Demonetisation hit real estate – the PR machinery said black money is gone. It slowed growth, the spin doctors said this was temporary, and to its credit, it was. It reduced demand, disrupted supply chains, increased uncertainty in the system – they said it was expected and will go away.
It caused a decline in cash-sensitive stock-market sectoral indices such as realty, fast-moving consumer goods and automobiles, and particularly hurt the informal, cash-driven economy – they were labelled short-term sacrifices.
Unfortunately, despite a large number of people supporting the decision through the distress, there is no evidence of destruction of unaccounted for money, reduction in bribery or fall in the number of counterfeit notes.
The Under-Reported Data and Policy Opportunity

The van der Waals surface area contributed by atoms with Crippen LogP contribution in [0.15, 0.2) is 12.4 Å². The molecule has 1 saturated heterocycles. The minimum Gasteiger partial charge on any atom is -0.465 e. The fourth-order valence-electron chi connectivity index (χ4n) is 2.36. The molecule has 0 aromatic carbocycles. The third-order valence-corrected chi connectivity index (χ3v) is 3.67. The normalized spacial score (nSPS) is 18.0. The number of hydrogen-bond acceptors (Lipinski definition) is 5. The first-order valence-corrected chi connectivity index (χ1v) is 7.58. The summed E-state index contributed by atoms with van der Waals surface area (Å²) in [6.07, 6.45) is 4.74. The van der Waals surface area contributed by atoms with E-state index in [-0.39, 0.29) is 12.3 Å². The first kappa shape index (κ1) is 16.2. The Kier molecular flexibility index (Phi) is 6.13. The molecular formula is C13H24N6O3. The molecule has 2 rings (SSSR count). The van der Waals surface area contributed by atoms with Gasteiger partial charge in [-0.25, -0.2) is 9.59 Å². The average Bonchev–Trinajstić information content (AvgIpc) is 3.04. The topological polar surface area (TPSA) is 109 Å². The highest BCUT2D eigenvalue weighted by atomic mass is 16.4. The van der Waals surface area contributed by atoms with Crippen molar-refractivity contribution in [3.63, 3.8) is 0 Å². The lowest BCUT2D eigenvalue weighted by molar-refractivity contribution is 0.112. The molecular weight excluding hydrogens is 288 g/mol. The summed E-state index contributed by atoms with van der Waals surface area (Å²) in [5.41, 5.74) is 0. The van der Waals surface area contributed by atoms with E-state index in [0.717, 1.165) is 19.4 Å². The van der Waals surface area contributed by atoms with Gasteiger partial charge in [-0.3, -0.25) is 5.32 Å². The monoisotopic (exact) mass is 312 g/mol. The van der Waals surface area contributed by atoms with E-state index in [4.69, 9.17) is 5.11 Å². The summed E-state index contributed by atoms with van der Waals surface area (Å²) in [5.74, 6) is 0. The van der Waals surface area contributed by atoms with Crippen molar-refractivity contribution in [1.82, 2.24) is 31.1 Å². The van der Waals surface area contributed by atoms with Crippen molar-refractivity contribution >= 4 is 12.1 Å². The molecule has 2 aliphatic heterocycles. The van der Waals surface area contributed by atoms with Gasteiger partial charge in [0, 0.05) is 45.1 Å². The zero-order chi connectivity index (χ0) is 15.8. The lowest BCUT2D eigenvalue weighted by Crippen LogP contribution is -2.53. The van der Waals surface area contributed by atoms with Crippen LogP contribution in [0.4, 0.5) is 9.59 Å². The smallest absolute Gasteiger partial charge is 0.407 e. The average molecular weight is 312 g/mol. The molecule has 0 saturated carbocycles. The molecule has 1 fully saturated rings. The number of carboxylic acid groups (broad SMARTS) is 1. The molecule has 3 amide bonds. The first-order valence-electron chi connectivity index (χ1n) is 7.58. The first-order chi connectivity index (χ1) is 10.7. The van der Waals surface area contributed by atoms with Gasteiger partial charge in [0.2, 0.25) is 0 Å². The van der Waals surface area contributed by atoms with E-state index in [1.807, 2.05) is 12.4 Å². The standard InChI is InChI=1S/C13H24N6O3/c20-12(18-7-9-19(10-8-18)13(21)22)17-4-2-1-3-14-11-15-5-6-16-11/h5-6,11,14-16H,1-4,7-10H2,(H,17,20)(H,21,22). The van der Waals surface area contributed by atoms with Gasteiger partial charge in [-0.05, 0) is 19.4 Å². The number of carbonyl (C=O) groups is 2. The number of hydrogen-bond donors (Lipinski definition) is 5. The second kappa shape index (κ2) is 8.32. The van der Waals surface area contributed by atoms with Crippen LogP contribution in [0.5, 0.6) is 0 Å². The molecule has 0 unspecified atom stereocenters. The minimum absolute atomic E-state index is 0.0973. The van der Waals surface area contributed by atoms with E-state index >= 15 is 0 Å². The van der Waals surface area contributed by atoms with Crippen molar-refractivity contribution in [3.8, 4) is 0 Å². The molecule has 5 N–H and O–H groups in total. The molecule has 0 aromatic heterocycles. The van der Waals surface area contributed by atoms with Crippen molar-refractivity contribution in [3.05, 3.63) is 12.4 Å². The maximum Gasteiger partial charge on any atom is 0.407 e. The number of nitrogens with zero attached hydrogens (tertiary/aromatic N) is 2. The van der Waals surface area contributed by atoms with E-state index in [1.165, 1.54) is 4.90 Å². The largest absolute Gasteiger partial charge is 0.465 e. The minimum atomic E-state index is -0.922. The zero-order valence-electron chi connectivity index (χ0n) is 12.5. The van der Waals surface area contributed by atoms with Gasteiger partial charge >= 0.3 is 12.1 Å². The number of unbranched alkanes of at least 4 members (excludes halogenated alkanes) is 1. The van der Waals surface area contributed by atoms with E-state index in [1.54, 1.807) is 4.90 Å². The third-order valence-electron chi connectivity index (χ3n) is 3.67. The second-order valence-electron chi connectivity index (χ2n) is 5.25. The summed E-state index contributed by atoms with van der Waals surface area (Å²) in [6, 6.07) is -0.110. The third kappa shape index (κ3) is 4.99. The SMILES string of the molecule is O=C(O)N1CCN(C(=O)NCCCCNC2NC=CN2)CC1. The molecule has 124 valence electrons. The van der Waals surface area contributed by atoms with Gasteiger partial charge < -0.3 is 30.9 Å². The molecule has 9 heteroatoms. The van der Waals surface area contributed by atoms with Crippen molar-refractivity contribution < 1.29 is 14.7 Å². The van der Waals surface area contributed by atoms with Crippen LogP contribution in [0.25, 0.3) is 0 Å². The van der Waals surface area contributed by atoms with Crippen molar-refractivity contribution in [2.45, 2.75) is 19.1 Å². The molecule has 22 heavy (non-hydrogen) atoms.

That said, what has gone under-reported is that the income tax department conducted search actions on 900 groups in which undisclosed income of Rs 16,398 crore was admitted, while survey actions were conducted in 8,239 cases in which undisclosed income of Rs 6,746 crore was detected. More than 400 cases were referred to the Enforcement Directorate (ED) that arrested 18 evaders, while the Central Bureau of Investigation (CBI) arrested 38 people – insignificant numbers, but definitely a beginning.
Further, under ‘Operation Clean Money’, more than 60,000 people, including 1,300 high-risk persons, have been identified for investigation into claims of excessive cash sales during the demonetisation period, while more than 6,000 transactions of high value property purchase and 6,600 cases of outward remittances shall be subjected to detailed investigations. We wait.